It has long been a bone of contention that while "business expenses" such as employing a chauffeur are tax deductible, the cost of child care at home is not. The childcare tax credit was introduced to at least pay lip-service to redressing this amazing discrepancy, whereby those who work unsocial hours and cannot claim a subsidised nursery place are punished for their failure to bring up babies while working nine to five. But the strings attached to this little concession turn out to be ties that really bind.
True, this tax credit is not aimed only at the low-waged. It is estimated that 9 out of 10 families with children will qualify for some amount of childcare tax credit, with an upper earnings limit of £50,000 attached to the scheme.
This is partly so that the resentful middle classes - poor lambs - can't complain of being left out of the benefits culture, and partly to offer some money back to the better-off for childcare expenses, without admitting that they ought to be, as a matter of course, tax deductible. Nice gesture, except that the complex 16-page form alone will ensure that the take-up for this benefit will be every bit as unenthusiastic as that for so many other of the fiendish credits Gordon Brown has introduced.
But just in case the better-off were thinking of applying on a point of principle, there are one or two other in-built catches designed to see off all but the most desperate. Only those earning a salary of £5,060 or less will be entitled to the full weekly credit - £94.50 a week for one child and £140 for two. But if you receive financial help from the Government so that you can go out and work for a wage so inadequate that it barely covers the cost of your childcare (or even if you just decide to put your mouth where the money is because it is right that childcare in the home should be recognised as a legitimate business expense), then the Government will claim entitlement to make checks on your home which will include the compilation of a "risk assessment" plan of the domestic terrain.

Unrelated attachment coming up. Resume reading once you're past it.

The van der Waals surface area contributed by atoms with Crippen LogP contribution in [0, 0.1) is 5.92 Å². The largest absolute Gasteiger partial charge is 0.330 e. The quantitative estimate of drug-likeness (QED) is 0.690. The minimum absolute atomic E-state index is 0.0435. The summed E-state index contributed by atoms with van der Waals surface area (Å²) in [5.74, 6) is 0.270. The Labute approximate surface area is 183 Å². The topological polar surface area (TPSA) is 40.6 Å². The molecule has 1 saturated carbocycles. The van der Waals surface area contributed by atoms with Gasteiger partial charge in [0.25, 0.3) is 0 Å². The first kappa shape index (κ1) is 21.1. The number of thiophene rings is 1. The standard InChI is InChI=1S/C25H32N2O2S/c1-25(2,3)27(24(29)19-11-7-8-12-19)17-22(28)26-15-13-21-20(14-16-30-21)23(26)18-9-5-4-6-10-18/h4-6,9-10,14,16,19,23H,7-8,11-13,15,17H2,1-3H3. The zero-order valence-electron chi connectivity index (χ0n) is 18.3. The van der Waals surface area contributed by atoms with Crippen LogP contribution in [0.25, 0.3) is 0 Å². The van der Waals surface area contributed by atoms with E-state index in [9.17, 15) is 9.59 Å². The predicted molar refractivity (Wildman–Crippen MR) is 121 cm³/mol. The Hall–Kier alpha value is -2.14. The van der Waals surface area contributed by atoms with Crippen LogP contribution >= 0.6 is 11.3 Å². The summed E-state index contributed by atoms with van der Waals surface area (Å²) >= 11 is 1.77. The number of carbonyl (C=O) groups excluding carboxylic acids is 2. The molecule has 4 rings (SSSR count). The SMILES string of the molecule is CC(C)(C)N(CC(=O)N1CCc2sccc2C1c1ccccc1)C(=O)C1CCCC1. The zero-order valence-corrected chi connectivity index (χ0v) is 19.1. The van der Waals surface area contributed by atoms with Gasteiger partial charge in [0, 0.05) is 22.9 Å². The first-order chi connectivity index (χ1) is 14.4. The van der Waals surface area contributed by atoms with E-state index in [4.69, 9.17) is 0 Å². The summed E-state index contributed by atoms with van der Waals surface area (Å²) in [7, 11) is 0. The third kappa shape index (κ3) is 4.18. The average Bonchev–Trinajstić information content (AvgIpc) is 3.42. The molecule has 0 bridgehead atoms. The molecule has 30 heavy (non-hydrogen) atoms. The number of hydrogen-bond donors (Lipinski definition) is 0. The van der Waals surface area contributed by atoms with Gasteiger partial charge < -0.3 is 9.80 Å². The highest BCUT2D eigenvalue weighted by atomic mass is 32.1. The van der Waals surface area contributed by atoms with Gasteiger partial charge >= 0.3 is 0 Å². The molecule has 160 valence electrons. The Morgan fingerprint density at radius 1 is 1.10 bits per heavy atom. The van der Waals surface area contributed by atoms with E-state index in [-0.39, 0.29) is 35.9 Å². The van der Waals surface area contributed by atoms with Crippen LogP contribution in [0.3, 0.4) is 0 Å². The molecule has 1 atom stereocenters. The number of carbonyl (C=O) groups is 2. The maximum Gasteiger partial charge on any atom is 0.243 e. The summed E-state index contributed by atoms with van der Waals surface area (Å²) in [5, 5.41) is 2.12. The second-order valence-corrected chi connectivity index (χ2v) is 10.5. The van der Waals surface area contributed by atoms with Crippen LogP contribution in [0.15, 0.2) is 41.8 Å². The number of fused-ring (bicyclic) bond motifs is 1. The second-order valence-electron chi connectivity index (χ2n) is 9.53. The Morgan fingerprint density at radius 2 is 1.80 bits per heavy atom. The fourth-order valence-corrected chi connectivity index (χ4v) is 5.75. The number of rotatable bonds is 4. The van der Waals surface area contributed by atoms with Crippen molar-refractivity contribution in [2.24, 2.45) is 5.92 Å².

The level of intrusive, nosy, curtain-twitching unfairness here is mind-boggling. Not only is the Government - instead of having the guts to ensure that the most vulnerable people in the legitimate labour market have a sustainable minimum wage - happy to top up the incomes of those working for exploitative employers from the public purse. It also manipulates the system by which it delivers some of this subsidy so that it can get into the houses of these low-paid workers and pass judgement on their ability as parents.